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  7. P. D. Murray (ed.) (2004). Reason, Truth, and Theology in Pragmatist Perspective. Peeters.score: 60.0
    In this work Paul Murray explores which style of rationality is most appropriate to Christian theology in the contemporary pluralist, postfoundationalist, ...
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  8. Danielle Macbeth (2014). Realizing Reason: A Narrative of Truth and Knowing. Oup Oxford.score: 60.0
    Danielle Macbeth offers a new account of mathematical practice as a mode of inquiry into objective truth, and argues that understanding the nature of mathematical practice provides us with the resources to develop a radically new conception of ourselves and our capacity for knowledge of objective truth.
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  9. Gilbert Murray (2014). Humanist Essays (Routledge Revivals). Routledge.score: 60.0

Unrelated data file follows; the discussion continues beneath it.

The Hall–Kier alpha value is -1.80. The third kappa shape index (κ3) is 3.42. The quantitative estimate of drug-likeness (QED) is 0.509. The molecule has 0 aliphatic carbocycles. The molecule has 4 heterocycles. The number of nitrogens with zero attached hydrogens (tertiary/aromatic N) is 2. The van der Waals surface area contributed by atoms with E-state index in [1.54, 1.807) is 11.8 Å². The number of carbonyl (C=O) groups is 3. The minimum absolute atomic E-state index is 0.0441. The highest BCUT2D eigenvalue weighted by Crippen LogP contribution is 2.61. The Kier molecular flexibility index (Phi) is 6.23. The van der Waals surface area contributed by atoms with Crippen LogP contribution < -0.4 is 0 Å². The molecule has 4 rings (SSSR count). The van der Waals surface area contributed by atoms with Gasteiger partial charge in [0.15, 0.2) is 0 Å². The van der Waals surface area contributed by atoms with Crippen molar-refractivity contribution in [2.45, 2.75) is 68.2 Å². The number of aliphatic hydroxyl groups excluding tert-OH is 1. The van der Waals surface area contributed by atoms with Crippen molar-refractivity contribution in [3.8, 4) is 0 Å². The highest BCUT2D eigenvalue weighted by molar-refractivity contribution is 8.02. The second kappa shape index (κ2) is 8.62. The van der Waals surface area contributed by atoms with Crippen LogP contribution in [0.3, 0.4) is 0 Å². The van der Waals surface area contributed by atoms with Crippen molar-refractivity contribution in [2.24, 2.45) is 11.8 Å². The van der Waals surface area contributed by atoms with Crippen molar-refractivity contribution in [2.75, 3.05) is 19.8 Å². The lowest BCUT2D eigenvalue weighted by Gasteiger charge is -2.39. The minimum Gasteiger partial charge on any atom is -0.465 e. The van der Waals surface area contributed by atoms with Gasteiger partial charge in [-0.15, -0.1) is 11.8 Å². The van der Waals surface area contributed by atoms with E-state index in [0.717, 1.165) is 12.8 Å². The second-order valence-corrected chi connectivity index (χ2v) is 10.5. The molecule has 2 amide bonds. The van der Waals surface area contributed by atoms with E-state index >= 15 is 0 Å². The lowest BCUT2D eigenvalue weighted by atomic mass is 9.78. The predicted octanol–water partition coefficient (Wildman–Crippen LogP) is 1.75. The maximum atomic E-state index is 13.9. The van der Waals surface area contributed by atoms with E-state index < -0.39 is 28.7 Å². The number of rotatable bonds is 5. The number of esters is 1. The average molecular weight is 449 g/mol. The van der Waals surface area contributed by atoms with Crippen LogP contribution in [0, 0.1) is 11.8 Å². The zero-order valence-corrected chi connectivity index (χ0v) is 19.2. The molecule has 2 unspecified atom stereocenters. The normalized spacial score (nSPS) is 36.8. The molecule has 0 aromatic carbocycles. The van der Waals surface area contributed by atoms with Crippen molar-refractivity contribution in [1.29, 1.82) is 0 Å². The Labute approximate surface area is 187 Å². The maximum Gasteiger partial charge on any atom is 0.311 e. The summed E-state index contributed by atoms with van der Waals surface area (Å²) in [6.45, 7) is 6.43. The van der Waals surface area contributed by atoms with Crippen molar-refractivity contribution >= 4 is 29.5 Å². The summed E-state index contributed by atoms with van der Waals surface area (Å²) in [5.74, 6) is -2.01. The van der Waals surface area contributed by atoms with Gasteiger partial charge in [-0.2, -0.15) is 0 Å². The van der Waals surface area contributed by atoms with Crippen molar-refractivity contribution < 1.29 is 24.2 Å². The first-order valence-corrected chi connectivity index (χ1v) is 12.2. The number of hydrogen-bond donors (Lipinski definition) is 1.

First published in 1964, this is a short collection of both literary and philosophical essays. Whilst two essays consider Greek literature written at the point at which the Athenian empire was breaking apart, another group explore the background from which Christianity arose, considering Paganism and the religious philosophy at the time of Christ. These, in particular, display Gilbert Murray’s ‘profound belief in ethics and disbelief in all revelational religions’ as well as his conviction that the roots of our society (...)
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  10. Gilbert Murray (2013). Liberality and Civilization (Routledge Revivals). Routledge.score: 60.0
    First published in 1938, these lectures argue that liberality is the foundation of civilization. According to Gilbert Murray, civilization provides the surplus of security, leisure and wealth that makes liberality possible; a failure of liberality is the surest test of the failure of a civilization. This is a fascinating reissue that will be of great value to students with an interest in political philosophy and the foundations of liberal society.